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Maddon ejected for arguing balls and strikes

ST. PETERSBURG -- It took until the 92nd game of 2012, but Rays manager Joe Maddon picked up his first ejection of the season on Wednesday.

Home plate umpire Dan Iassonga tossed the skipper in the top of the seventh inning, which featured a five-run rally for the Indians that keyed a comeback win.

The call in question came with Jake McGee on the mound against Jason Kipnis, a runner on third and two outs on the board. On a 1-2 count, McGee threw a pitch that possibly hit the outer edge of the strike zone and would have ended the inning, but Iassonga called the pitch a ball.

Kipnis would pick up an RBI single that tied the game, bringing out Maddon to argue balls and strikes.

"What I saw was the catcher's mitt never moved, the pitch was right there," Maddon said. It was definitely high enough, and the way [Jose Lobaton] caught it, I definitely thought it was over the plate. And that's strike three ... Danny Iassonga's a good umpire, he missed that call -- absolutely blew that call -- and that's a big play in tonight's game."

Maddon's patience of Iassonga was tested a half-inning earlier in the bottom of the sixth with Matt Joyce batting. With one on and one out, Esmil Rogers threw a pitch down and away from Joyce that Iassonga called a third strike.

"I really like Dan Iassonga, I think he's a great umpire, he's a great guy," Maddon said. "But I gotta stand up for my guys. Those are really not appropriate calls in those moments whether it was for Matt, and furthermore with Jake right there. That can't happen. Such an obviously good pitch cannot be called a ball under those circumstances."

Despite the controversial calls, Maddon said after the game his team still made mistakes and didn't execute in other aspects of the game, resulting in the 10-6 loss.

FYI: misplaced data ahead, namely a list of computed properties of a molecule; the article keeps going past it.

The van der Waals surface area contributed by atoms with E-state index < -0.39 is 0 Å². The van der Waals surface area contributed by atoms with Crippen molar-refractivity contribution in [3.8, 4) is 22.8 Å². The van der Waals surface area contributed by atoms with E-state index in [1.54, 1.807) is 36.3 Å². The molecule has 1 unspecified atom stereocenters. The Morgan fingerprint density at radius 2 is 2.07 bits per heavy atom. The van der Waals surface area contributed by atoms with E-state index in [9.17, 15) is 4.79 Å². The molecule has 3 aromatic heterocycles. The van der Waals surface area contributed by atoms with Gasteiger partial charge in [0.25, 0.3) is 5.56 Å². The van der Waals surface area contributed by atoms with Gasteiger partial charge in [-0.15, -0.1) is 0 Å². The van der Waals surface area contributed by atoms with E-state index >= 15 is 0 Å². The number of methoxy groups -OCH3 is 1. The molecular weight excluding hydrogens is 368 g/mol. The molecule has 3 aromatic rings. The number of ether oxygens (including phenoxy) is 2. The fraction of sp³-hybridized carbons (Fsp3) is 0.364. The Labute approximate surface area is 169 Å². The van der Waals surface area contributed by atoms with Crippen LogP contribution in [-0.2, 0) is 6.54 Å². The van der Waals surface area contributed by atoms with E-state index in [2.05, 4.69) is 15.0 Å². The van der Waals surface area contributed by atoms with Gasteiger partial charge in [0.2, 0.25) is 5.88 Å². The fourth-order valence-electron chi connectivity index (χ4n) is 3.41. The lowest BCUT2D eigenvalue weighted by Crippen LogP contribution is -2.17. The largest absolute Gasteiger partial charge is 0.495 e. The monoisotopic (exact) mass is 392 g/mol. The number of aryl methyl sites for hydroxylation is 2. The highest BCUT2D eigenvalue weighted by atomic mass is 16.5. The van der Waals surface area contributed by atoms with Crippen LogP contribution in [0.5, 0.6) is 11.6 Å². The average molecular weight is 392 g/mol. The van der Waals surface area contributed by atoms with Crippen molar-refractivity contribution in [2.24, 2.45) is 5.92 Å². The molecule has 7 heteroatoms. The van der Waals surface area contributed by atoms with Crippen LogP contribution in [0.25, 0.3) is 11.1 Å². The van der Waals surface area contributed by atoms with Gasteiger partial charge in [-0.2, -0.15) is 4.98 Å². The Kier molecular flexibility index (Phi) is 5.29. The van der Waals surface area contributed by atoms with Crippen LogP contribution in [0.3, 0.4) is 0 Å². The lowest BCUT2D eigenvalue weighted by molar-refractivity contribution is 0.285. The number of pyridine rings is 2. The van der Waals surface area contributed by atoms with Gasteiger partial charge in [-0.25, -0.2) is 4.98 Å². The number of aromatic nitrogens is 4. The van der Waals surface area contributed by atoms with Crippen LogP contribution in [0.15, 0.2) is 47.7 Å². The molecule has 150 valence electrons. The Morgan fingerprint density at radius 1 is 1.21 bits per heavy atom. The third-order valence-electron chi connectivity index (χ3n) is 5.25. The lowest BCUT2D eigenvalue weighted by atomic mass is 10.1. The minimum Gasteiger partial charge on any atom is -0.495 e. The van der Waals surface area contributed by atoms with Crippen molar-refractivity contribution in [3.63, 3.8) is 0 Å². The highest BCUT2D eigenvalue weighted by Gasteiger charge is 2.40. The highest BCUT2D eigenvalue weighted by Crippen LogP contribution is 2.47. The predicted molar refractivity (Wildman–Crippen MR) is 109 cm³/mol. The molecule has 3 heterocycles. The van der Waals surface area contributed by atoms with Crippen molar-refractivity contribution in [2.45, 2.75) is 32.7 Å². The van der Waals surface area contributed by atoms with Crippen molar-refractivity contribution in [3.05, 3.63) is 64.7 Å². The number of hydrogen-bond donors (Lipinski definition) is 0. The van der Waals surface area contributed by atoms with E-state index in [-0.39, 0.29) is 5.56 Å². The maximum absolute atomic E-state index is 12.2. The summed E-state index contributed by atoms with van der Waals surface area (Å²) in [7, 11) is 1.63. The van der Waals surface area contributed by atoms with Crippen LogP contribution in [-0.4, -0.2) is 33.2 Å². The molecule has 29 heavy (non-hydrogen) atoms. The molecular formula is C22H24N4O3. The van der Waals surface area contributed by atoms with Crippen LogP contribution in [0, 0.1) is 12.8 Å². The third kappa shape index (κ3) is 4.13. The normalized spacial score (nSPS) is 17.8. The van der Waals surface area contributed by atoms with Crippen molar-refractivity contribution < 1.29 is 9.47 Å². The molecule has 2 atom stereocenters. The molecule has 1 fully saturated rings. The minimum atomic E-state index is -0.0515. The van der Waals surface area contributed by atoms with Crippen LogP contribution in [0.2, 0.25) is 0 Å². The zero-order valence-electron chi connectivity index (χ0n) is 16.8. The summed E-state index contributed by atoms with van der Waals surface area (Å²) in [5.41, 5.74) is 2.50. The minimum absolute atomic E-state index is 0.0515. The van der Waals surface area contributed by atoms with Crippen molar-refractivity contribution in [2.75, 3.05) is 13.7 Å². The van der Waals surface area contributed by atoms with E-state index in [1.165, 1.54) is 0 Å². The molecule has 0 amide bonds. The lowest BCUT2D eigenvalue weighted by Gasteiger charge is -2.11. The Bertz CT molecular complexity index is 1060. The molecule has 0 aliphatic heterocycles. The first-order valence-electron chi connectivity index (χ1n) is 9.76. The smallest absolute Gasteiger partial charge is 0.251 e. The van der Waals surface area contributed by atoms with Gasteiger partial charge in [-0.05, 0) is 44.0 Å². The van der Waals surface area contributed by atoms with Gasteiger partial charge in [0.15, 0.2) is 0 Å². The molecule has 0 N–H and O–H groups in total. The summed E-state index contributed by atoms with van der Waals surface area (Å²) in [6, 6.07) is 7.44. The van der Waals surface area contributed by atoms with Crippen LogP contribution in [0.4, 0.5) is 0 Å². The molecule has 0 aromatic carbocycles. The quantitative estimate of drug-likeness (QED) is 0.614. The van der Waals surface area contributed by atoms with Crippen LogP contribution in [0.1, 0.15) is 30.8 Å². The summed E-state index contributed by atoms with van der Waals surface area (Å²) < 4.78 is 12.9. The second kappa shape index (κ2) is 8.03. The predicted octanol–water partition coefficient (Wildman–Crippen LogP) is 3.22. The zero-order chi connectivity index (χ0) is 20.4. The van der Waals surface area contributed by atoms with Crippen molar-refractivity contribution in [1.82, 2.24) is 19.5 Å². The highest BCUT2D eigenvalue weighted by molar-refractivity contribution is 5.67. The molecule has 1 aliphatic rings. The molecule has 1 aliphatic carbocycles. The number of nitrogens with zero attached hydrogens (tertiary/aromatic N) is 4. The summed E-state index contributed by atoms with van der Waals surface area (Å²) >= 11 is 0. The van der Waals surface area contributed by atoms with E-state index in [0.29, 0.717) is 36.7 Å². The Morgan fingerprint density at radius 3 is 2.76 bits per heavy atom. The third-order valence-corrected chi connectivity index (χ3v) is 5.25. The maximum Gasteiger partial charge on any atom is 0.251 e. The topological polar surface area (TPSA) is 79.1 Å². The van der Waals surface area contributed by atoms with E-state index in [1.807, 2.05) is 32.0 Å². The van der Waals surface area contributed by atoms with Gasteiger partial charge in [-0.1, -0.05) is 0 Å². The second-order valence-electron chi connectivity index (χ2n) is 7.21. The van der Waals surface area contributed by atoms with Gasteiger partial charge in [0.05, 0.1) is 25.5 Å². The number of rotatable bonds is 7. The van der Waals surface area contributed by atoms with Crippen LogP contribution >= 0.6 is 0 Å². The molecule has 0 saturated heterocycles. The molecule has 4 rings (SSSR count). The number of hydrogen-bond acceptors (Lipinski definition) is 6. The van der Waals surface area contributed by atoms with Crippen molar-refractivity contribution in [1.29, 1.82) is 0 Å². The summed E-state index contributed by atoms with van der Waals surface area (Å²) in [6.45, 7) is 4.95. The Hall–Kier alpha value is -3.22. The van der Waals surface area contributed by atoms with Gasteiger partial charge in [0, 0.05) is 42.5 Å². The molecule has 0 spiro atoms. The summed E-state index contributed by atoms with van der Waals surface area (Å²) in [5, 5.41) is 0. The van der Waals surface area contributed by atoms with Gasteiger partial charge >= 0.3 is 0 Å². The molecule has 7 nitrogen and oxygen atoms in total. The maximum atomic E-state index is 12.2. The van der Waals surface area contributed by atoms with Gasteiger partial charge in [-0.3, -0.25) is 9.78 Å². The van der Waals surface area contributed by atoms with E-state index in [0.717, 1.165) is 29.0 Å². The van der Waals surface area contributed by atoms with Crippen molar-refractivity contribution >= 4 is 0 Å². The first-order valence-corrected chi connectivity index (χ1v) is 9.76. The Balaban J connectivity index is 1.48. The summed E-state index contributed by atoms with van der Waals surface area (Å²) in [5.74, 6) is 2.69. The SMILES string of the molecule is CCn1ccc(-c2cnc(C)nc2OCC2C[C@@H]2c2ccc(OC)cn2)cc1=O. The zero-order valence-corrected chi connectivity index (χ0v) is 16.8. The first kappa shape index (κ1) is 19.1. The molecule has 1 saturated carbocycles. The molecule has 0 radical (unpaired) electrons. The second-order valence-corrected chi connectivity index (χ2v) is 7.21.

Full Game Coverage
ST. Full Game Coverage PETERSBURG -- It took until the 92nd game of 2012, but Rays manager Joe Maddon picked up his first ejection of the season on Wednesday.

Home plate umpire Dan Iassonga tossed the skipper in the top of the seventh inning, which featured a five-run rally for the Indians that keyed a comeback win.

The call in question came with Jake McGee on the mound against Jason Kipnis, a runner on third and two outs on the board. On a 1-2 count, McGee threw a pitch that possibly hit the outer edge of the strike zone and would have ended the inning, but Iassonga called the pitch a ball.

Kipnis would pick up an RBI single that tied the game, bringing out Maddon to argue balls and strikes.

"What I saw was the catcher's mitt never moved, the pitch was right there," Maddon said. It was definitely high enough, and the way [Jose Lobaton] caught it, I definitely thought it was over the plate. And that's strike three ... Danny Iassonga's a good umpire, he missed that call -- absolutely blew that call -- and that's a big play in tonight's game."

Maddon's patience of Iassonga was tested a half-inning earlier in the bottom of the sixth with Matt Joyce batting. With one on and one out, Esmil Rogers threw a pitch down and away from Joyce that Iassonga called a third strike.

"I really like Dan Iassonga, I think he's a great umpire, he's a great guy," Maddon said. "But I gotta stand up for my guys. Those are really not appropriate calls in those moments whether it was for Matt, and furthermore with Jake right there. That can't happen. Such an obviously good pitch cannot be called a ball under those circumstances."

Despite the controversial calls, Maddon said after the game his team still made mistakes and didn't execute in other aspects of the game, resulting in the 10-6 loss.

This story was not subject to the approval of Major League Baseball or its clubs.

Tampa Bay Rays